Create a free account to continue

Hidden Cost Of Warehouses

Here are three “hidden costs” that can be addressed with proper use of a Warehouse Management System.

Mnet 190982 Warehouse
Steve AdamsSteve Adams

Let’s face it, warehousing of product in essence should be relatively simple. The product is received, putaway, picked and then shipped with an occasional count to make sure everything is in order.

However the consequence of an inefficient and ineffective warehouse can be disastrous. Product that is built to exacting specifications in your pristine manufacturing operation that disappears in a warehouse “black hole” is never going to impress any customers. Bottom line, if you can’t find the product, you can’t ship it, or if it takes longer in labor costs to find it than the customer paid for it, then your chance of a long term profitable business are very slim. Your business is the sum of all parts and unfortunately the lowest common denominator usually thrives.

Done well though, warehousing can make your business thrive and give you a competitive advantage in the industry.

The question therefore is, “What makes one warehouse more efficient than any other?" There are many answers to this question, but some of the more obvious are people, process, storage and material handling equipment and systems, to mention just a few.

Nowadays many companies have a Warehouse Management System (WMS) to help them manage all the people and processes within a warehouse. While a WMS can help control the movement and storage of materials within a warehouse and process associated transactions, such as receiving, picking and shipping, even when used well, there are still many “hidden costs” that can have a major impact on the bottom line, customer satisfaction and overall business success.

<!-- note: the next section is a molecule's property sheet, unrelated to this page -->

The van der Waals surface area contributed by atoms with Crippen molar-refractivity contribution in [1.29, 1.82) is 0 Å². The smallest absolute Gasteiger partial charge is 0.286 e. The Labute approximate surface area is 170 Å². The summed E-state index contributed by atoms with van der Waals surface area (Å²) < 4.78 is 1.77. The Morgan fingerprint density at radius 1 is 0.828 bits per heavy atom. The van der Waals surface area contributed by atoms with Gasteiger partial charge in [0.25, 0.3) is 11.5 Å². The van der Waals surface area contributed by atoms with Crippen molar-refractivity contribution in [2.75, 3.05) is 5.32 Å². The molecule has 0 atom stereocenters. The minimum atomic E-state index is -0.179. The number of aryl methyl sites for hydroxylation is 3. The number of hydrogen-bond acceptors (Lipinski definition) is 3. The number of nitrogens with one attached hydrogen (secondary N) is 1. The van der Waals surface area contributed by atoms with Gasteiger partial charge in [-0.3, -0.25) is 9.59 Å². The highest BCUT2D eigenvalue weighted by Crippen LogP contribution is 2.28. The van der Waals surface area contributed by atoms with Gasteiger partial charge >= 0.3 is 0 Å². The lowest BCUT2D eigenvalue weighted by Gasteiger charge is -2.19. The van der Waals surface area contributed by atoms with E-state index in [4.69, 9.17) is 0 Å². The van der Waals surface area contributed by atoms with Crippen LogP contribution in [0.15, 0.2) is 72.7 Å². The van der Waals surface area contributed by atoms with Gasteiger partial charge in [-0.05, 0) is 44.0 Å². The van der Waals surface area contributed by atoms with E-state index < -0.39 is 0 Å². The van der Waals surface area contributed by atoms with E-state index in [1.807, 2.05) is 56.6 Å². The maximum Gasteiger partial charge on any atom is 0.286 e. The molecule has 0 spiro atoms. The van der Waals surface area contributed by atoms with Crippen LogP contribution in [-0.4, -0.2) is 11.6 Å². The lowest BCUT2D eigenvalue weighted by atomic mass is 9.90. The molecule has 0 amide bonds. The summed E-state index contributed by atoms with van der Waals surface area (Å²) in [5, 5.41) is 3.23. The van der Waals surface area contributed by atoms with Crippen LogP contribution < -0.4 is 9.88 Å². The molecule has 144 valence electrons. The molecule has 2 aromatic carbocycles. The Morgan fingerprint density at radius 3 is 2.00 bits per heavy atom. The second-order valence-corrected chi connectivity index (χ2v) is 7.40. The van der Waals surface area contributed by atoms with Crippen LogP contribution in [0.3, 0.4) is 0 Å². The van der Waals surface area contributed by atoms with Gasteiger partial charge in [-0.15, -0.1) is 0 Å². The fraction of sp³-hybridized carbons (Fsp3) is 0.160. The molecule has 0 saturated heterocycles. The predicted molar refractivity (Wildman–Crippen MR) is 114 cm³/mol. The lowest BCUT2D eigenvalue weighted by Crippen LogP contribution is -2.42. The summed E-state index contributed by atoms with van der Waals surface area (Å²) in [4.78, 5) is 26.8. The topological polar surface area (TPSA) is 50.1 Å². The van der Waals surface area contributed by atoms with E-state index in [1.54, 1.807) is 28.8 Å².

Here are three “hidden costs” that can be addressed with proper use of a WMS.


Travel time is the second most expensive variable cost, labor being the first. It is virtually invisible and extremely expensive if allowed to go unchecked. Just as a manager would not want to see employees wandering around with nothing to do, equipment should not be crossing the floor unloaded, or traveling to the far corners of the warehouse to pick the product when the same product is available within eyesight. Three solutions available with WMS can resolve this issue.

Slotting is the placement of products within a warehouse facility, to maximize the use of a warehouse’s available cube space by improved storage and picking efficiency and reductions in warehouse handling cost, by optimizing product location and balancing workload. This strategy takes a number of factors into consideration, such as location, dimensions and weight, to profile and sequence items down the pick path. Proper slotting leads to reduced picker travel, more stable loads, fewer accidents and less product breakage.

Interleaving is a practice that uses WMS to assign tasks to workers in ways that make use of each trip that they and their associated equipment make during their work shifts. This practice typically can eliminate 25 to 30 percent of the machine travel associated with pallet moves.

Picking strategies are one of the easiest and more cost effective ways to maximize productivity and improve order accuracy. This operation is also in direct connection to customer satisfaction, as quickly and accurately processing orders is essential to the bottom line. Batch picking involves picking more than one order at a time. Using the WMS to help batch orders together in different ways, allows the workers to optimize picks and increase pick density, which reduces the number of times a picker has to travel through any aisle. Zone picking divides the warehouse into multiple zones and assigns workers to pick only within one zone reducing travel time. Orders are either picked and passed from zone to zone for fulfillment or consolidated at a point before shipping. Order picking is often the most preferred method of picking, but may not be the most effective. An order picker picks one order at a time, following a route up and down each aisle until the entire order is picked. This method may work well in an operation with a low number of orders, and a high number of picks per order; however, using this method in a warehouse with a large number of smaller orders would lead to excessive travel time.